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2016-06-16 03:12:30   •   ID: 1358

Quina scraper from Abri de Merveilles (Vallon des Roches at Sergeac)

Figure 1
This is a typical Quina scraper from the Abri de Merveilles in the Vallon des Roches. This valley ,also called Vallon de Castelmerle, in Sergeac is a side valley of the Vézère, located just 9 km south of Montignac-Lasceaux on the left bank of the Vézère. The “Vallon” seems to have been a favorite place in the early Upper Paleolithic.

More than 10 different rock shelters under limestone rocks (abris), which were inhabited during the last glacial are known and were partially excavated during the last century. Only recently an international team made new excavations in the valley, at Abri Castanet

Abri de Merveilles:  a rock shelter with levels dated to the Mousterian and the Gravettian. It was excavated by an American team from Harvard in the 1920's. Extensive collections of artifacts were shipped to Washington, D.C, and accessioned at the National Museum, resulting in a collection of more than 4000 artifacts (MacCurdy, 1931).

Abri Blanchard: dated to the Aurignacian I and II and is a large rock shelter first excavated in 1910-11. This abri yields the earliest known evidence for painting, engraving and personal adornment in Aurignacien levels dating to 35 k.a BP. A polychrome bison from Abri Blanchard is among the earliest examples of parietal art worldwide. Abri Blanchard II: Largely left intact, minor excavations at this site produced Mousterian and Gravettian materials.

Abri Castanet:  Excavations by D. Peyrony yield Aurignacien I and II-levels. Currently being excavated by a Franco-American team from New York University and CNRS at Nanterre outside Paris, the Aurignacian occupation at Abri Castanet has been precisely dated between 37-55,770 k.a. cal BP and has yielded hundreds of stone tools, bone and antler weapons and personal ornaments in the form of soapstone and ivory beads.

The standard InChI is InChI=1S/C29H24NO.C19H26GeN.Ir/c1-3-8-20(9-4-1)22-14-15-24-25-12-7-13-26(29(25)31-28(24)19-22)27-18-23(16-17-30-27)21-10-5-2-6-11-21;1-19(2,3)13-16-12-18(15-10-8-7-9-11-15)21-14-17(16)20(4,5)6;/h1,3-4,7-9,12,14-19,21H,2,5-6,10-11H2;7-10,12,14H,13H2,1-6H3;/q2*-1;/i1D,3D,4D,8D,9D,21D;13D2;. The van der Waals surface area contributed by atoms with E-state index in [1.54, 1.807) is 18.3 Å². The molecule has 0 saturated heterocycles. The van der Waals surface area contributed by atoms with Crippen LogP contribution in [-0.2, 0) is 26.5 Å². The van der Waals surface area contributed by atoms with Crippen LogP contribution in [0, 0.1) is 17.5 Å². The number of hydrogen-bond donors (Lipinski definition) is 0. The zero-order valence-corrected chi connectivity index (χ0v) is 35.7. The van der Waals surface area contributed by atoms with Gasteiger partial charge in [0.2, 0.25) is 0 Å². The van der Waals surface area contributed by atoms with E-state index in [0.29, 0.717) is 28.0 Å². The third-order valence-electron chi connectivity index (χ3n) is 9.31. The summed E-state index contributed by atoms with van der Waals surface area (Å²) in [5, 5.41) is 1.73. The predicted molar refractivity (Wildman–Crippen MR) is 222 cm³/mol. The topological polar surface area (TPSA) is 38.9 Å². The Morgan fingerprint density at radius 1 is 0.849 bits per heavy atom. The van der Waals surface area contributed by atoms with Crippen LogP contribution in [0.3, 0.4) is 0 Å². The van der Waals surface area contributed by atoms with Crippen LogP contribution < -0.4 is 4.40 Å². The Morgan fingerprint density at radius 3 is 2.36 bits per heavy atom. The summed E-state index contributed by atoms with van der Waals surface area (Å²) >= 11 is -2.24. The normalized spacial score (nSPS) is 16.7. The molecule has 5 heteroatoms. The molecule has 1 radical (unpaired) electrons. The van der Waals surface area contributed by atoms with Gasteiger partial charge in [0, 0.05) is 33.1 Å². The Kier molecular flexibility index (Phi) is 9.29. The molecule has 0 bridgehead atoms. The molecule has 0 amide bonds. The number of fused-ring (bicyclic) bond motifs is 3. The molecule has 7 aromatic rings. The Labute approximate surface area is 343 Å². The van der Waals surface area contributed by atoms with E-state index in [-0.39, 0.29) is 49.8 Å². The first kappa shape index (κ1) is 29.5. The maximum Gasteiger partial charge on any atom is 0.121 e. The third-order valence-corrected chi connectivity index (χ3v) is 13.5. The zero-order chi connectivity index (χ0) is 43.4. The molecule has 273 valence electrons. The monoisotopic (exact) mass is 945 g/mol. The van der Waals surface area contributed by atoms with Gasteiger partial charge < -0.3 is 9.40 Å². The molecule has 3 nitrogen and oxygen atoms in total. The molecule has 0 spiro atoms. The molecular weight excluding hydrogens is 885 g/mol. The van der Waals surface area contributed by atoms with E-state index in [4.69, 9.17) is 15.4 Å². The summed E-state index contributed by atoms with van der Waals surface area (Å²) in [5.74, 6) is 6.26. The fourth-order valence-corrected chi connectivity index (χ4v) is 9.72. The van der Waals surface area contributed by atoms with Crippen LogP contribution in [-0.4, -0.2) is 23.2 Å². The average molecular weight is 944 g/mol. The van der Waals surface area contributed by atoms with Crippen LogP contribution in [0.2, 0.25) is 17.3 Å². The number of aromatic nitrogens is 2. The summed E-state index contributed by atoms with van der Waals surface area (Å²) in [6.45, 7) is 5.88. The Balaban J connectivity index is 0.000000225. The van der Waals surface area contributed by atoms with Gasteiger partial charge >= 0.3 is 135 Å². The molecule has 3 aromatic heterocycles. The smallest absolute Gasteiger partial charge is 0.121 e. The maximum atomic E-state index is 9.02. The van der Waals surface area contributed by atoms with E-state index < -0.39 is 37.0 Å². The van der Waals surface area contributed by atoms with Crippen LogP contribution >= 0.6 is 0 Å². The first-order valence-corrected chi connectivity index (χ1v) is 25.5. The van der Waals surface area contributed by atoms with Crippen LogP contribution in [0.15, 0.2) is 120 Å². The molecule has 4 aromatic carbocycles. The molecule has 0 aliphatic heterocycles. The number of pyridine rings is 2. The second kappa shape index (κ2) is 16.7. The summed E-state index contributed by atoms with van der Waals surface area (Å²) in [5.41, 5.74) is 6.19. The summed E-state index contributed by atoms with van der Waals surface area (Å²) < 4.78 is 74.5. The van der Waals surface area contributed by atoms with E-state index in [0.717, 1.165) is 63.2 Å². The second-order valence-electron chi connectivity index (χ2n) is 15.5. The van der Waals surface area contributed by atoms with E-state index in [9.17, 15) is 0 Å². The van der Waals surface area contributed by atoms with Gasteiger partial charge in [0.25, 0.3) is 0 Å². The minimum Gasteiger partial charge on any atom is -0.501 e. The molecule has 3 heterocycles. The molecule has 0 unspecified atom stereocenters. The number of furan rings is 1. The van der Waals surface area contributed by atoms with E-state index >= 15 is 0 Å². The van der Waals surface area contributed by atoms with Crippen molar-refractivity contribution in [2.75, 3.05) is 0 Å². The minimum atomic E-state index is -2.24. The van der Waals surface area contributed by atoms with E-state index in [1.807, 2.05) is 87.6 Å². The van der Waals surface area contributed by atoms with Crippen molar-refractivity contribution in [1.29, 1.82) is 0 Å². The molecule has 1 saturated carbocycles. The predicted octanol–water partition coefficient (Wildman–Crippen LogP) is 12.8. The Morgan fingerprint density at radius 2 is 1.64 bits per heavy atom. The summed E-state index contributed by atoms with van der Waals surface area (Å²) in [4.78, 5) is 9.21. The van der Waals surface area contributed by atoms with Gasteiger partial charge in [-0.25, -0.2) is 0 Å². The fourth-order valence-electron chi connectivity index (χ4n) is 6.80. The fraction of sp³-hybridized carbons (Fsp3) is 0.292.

The decorated surface of a 1,5-t roof-collapse bloc in contact with the Early Aurignacian archaeological layer showed a engraved vulva figure and another zoomorphic figure in 2007. This is the proof of an Aurignacian date for the imagery, excavated with up-to-date techniques. Similar engraving are known from the old excavations from Blanchard.

The new excavations also allowed for sampling better technological informations about carinated cores, not in the Focus during Peyronies 1911-13 excations

Abri Reverdit: A limestone rock shelter occupied during the middle Magdalenian 14 k.a BP. Most remarkable is the ceiling of the shelter, on which are visible 14,000 year-old bas-relief sculptures that have been somewhat eroded by water action in the shelter. A "stratigraphic section" left by excavations in the 1980's with the well preserved remains of a 14 k.a year-old fireplace can be visited.

Abri Labattut is another case of beginning-of-the-century excavations. Remarkable discoveries were made here by Marcel Castanet that included a meter-long horse engraved on a limestone block as well as several other painted and engraved animals that date to the Gravettian (Noaillian). A Solutrean occupation yielded a child's burial adorned with marine shells. There is also evidence of an Aurignacien occupation about 35,000 years ago and a Magdalenian occupation about 14,000 years ago.

Roc d'Acier : Only tested at the beginning of the century this site remains almost entirely intact. It was occupied during the Gravettian and Solutrean.

Abri de la Souquette: This very large and deep rock shelter was first occupied during the Aurignacien I at 35k.a., BP, at which time it was a place of extraordinary jewelry production including hundreds of beads made from woolly mammoth ivory. Later it was occupied during the Solutrean and Magdalenian. I t served as both a refuge and a stone quarry in early medieval times, at which time beam support holes, shelves and stone sinks were carved into the rock. The quarrying operations apparently destroyed a portion of the earlier Ice Age deposits.

Abri du Four: this shelter has never been excavated but the limestone shelter itself was transformed during the early Middle Ages into a large oven, and other intriguing modifications of the cliff that are related to medieval occupations are evident. Trou du guetteur: This is a totally unexcavated rock shelter associated with a medieval sentry post carved into the rock.

Provenance: Collection Jan Van der Keulen (BE)

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